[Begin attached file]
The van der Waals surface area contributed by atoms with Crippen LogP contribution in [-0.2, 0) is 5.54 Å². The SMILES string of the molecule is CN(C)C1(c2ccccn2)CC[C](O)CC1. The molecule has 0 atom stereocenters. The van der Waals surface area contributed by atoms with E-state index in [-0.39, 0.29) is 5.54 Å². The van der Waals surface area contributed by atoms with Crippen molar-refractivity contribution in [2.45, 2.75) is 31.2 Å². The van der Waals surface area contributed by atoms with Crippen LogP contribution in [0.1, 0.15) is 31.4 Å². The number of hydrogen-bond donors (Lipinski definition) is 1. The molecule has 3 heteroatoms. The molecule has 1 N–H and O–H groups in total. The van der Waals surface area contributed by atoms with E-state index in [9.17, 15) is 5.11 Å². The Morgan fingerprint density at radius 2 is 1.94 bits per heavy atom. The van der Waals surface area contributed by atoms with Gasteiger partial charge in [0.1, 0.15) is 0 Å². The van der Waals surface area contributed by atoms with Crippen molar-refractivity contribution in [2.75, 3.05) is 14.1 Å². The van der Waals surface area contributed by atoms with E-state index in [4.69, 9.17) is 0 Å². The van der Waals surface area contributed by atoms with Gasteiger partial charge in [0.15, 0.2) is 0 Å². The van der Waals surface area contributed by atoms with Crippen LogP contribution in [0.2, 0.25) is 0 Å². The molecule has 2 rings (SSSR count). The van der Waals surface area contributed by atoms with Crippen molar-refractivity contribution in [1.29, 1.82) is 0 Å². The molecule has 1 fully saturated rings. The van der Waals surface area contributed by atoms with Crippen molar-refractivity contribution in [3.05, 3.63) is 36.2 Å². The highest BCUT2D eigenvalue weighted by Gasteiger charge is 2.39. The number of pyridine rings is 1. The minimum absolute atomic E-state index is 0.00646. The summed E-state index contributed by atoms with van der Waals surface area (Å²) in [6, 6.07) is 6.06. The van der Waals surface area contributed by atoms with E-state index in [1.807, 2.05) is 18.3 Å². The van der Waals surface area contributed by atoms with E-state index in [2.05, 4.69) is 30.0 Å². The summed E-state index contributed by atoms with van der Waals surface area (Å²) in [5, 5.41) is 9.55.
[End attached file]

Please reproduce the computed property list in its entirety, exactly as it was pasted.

The van der Waals surface area contributed by atoms with Crippen LogP contribution in [-0.2, 0) is 5.54 Å². The SMILES string of the molecule is CN(C)C1(c2ccccn2)CC[C](O)CC1. The molecule has 0 atom stereocenters. The van der Waals surface area contributed by atoms with E-state index in [-0.39, 0.29) is 5.54 Å². The van der Waals surface area contributed by atoms with Crippen molar-refractivity contribution in [2.45, 2.75) is 31.2 Å². The van der Waals surface area contributed by atoms with Crippen LogP contribution in [0.1, 0.15) is 31.4 Å². The number of hydrogen-bond donors (Lipinski definition) is 1. The molecule has 3 heteroatoms. The molecule has 1 N–H and O–H groups in total. The van der Waals surface area contributed by atoms with E-state index in [9.17, 15) is 5.11 Å². The Morgan fingerprint density at radius 2 is 1.94 bits per heavy atom. The van der Waals surface area contributed by atoms with Gasteiger partial charge in [0.1, 0.15) is 0 Å². The van der Waals surface area contributed by atoms with Crippen molar-refractivity contribution in [2.75, 3.05) is 14.1 Å². The van der Waals surface area contributed by atoms with E-state index in [4.69, 9.17) is 0 Å². The van der Waals surface area contributed by atoms with Gasteiger partial charge in [0.15, 0.2) is 0 Å². The van der Waals surface area contributed by atoms with Crippen LogP contribution in [0.2, 0.25) is 0 Å². The molecule has 2 rings (SSSR count). The van der Waals surface area contributed by atoms with Crippen molar-refractivity contribution in [1.29, 1.82) is 0 Å². The molecule has 1 fully saturated rings. The van der Waals surface area contributed by atoms with Crippen molar-refractivity contribution in [3.05, 3.63) is 36.2 Å². The highest BCUT2D eigenvalue weighted by Gasteiger charge is 2.39. The number of pyridine rings is 1. The minimum absolute atomic E-state index is 0.00646. The summed E-state index contributed by atoms with van der Waals surface area (Å²) in [6, 6.07) is 6.06. The van der Waals surface area contributed by atoms with E-state index in [1.807, 2.05) is 18.3 Å². The van der Waals surface area contributed by atoms with E-state index in [2.05, 4.69) is 30.0 Å². The summed E-state index contributed by atoms with van der Waals surface area (Å²) in [5, 5.41) is 9.55.